In accordance with another aspect of an embodiment, the intensity of light from the first light source may be adjustable and the intensity of light from the second light source may also be adjustable. These light intensities are desirably independently adjustable.
As yet another aspect of an embodiment, the first wafer surface is positioned in a first wafer plane. In addition, the first light source directs a ring pattern of light toward the bump at a first angle of incidence relative to the first wafer plane. This first angle of incidence desirably is between about eighteen degrees and twenty-two degrees with twenty degrees being a specifically desirable example. Also, the second light source directs a ring pattern of light toward the bump at a second angle of incidence relative to the first wafer plane with the second angle of incidence being different from the first angle of incidence. Desirably, the second angle of incidence is between about fifty-eight degrees and about sixty-two degrees with sixty degrees being a specifically desirable example.
As another aspect of an embodiment, at least a third light source for directing a ring pattern of light toward the bump may be provided. The third light source may direct a ring pattern of light toward the bump at a third angle of incidence relative to the plane of the first wafer surface. The third angle of incidence is different from the first and second angles of incidence. Desirably, the third angle of incidence is between about forty-three degrees and about forty-seven degrees with forty-five degrees being a specifically desirable example.
Thus, the third light source is intermediate to the first and second light sources in that the angle of incidence of light from the third light source is between the angle of incidences of the first and second light sources in this specific embodiment.
Light from the three ring light sources may be selectively directed toward a bump. For example, the first and second ring light sources may simultaneously direct light toward the bump with the third ring light source being off under certain first wafer conditions. Alternately, the third ring light source may be operable to direct light toward the bump with the first and second ring light sources not directing light toward the bump, thus being considered off, under certain second wafer conditions. The first wafer conditions may comprise a relatively low reflective wafer surface which reduces the indirect or ghost reflection of light from the third ring light source from the wafer surface toward the bump if the third ring light source were on. The first wafer conditions may also comprise relatively tightly packed bumps on the wafer surface, meaning that the bumps are close enough to one another that adjoining bumps interfere with the indirect reflection of light from the third ring light source from the wafer surface to the bump. In contrast, the second wafer conditions may comprise a relatively high reflective wafer surface and relatively distantly spaced adjoining bumps. Under such conditions, light from the third ring light source may directly reach and reflect from the bump to provide a first ring pattern of light on the bump and also be reflected from the wafer surface to the bump to provide a second ring light pattern on the bump without substantial blockage by nearby bumps. The patterns on the bump being ring-like when the bump is well formed with deviations of the patterns from ring-like configurations indicating potentially problem bumps.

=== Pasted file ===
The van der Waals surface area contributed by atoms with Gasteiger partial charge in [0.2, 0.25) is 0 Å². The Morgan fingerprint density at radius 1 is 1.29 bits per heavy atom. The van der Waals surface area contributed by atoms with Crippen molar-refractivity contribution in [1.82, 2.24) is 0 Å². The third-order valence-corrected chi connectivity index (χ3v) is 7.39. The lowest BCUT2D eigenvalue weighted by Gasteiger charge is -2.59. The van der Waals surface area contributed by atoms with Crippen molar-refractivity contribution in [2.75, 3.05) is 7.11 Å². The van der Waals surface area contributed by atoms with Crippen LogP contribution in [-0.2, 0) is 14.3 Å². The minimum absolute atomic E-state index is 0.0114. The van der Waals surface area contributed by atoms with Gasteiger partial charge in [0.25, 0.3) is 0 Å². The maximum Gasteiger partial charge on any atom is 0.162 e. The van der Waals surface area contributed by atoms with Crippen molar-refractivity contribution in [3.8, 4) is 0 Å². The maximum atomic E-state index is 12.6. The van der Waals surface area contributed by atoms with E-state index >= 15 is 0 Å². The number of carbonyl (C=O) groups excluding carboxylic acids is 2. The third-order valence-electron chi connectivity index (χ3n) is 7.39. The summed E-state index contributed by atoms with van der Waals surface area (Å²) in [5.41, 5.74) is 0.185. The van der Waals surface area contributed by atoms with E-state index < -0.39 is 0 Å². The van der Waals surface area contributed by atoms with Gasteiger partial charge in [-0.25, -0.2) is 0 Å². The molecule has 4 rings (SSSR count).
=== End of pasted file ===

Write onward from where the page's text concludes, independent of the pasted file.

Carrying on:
As another aspect of an embodiment, the intensity of light from all three of the first, second and third light sources may be variable and also may be independently variable relative to the intensity of light from the other ring light sources.
The light support for the ring light sources may be generally frustoconical in overall configuration. Alternatively, the light support may take any suitable shape. The planarity of the light support is desirably adjustable such that planes containing the first, second and third ring light sources may be positioned parallel to the first wafer surface, which is typically planar. In addition, the light support may comprise a first annular light supporting section for carrying the first light source and a second annular light supporting section for carrying the second light source. The third light source may also be carried by the second annular light supporting section. The second annular light supporting section is typically positioned above the first annular light supporting section when the lights are in use. The first and second annular light supporting sections are desirably interconnected. Gaps or apertures may be provided between the interconnections from the first to second annular light supporting sections. The first light source may comprise a plurality of discrete lighting elements distributed about the first annular light supporting section. In addition, the second light source may comprise a plurality of discrete lighting elements distributed about the second annular light supporting section. The third light source may also comprise a plurality of discrete lighting elements and may be distributed about the second annular light supporting section below the lighting elements of the second light source.